March Update, Learning About Writing (More than Before)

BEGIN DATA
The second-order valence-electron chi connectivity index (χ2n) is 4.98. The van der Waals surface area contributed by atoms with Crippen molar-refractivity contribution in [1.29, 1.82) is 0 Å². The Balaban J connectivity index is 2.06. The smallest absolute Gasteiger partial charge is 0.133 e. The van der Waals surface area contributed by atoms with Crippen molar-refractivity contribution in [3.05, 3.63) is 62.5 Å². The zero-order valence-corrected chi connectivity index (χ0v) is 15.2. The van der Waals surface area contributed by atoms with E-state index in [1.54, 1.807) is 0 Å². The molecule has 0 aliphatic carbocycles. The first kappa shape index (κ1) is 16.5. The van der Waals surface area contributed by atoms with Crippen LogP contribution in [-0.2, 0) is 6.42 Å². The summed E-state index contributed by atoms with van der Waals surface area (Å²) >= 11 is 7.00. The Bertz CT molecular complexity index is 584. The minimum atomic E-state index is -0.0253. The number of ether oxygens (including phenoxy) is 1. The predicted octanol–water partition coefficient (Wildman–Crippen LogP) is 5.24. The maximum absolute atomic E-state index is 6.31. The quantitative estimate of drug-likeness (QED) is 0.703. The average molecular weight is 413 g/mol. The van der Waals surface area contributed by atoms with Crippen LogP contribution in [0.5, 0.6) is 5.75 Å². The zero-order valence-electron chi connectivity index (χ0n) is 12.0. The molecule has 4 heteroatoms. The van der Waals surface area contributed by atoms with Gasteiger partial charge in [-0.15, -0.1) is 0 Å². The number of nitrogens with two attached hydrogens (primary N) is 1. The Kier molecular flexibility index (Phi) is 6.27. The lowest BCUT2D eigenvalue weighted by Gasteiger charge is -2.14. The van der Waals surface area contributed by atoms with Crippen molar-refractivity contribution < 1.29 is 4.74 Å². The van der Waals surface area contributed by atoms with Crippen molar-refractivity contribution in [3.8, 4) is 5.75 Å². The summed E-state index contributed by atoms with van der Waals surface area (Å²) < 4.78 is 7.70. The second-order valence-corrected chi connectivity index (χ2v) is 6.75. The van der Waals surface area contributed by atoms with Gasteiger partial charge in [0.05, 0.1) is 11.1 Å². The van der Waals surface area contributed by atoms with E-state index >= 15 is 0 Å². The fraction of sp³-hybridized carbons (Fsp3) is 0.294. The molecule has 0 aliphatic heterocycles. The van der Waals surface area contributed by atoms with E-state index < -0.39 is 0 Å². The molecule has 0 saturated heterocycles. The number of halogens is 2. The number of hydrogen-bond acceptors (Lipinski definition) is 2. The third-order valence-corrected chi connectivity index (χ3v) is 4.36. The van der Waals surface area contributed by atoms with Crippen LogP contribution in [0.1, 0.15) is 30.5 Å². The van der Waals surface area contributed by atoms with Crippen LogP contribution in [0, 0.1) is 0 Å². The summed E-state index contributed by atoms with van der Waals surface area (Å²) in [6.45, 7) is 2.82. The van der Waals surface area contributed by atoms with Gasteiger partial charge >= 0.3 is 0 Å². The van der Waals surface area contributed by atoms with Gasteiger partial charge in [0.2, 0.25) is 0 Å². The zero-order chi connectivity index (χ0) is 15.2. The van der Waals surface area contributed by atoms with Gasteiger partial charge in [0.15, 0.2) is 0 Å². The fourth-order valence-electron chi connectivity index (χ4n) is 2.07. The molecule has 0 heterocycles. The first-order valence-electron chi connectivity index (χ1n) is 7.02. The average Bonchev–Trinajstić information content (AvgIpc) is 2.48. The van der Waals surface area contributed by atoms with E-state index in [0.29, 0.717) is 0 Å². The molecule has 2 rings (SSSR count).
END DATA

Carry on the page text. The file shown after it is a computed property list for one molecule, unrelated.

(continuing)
Usually when I write these posts, I try to write a small essay on one area that I have been researching. For this post, I’d like to give more of a reflection on writing itself. As I come closer and closer to the end of the project, I’ve moved more from researching to writing (although I’m always checking myself with my sources). I’ve written a lot about the Second Sophistic, the Odyssey, the Aethiopika, and the relationships within (for any questions on those topics, see previous posts). Now it’s all a matter of tying everything together in a coherent fashion. All I can say is that when I write a short paper, I attempt to figure out my thesis/basic argument of the paper (surely an important element), the arguments and examples for my thesis, and the order in which I ought to state my evidence and examples. After planning all these things beforehand, I write the paper pretty quickly in the way I had planned (unless it becomes clear that my original structure needs to change). In this case, however, I’ve found that all of those things have changed a lot over time, even if the basic topic has remained the same. I wasn’t able to plan and outline a thesis-sized paper (in my case, it will be somewhere around from 40-60 pages, which is substantially longer than anything I have ever written before) all at once. With a general goal in mind, I wrote a section and then another and then another, and then figured out step by step how to construe all of the things I wanted to say. It’s been a good process that has helped me to grow as a student and especially as a writer. I haven’t even gotten to the point of making my prose as lovely as possible (e.g. by eliminating passive verbs and such), since the focus has rightly been on making sure that I construct an argument effectively. At some point, I will have to go through the prose with a fine-tooth comb and pull out the knots – the unnecessary passive voice, overly wordy expressions, etc. – but right now I just need to make a reasonable argument. And to not be a perfectionist (writing the thesis has helped me with this too). The thing about writing not-completely-perfect prose is that you can always edit and improve it later! 🙂

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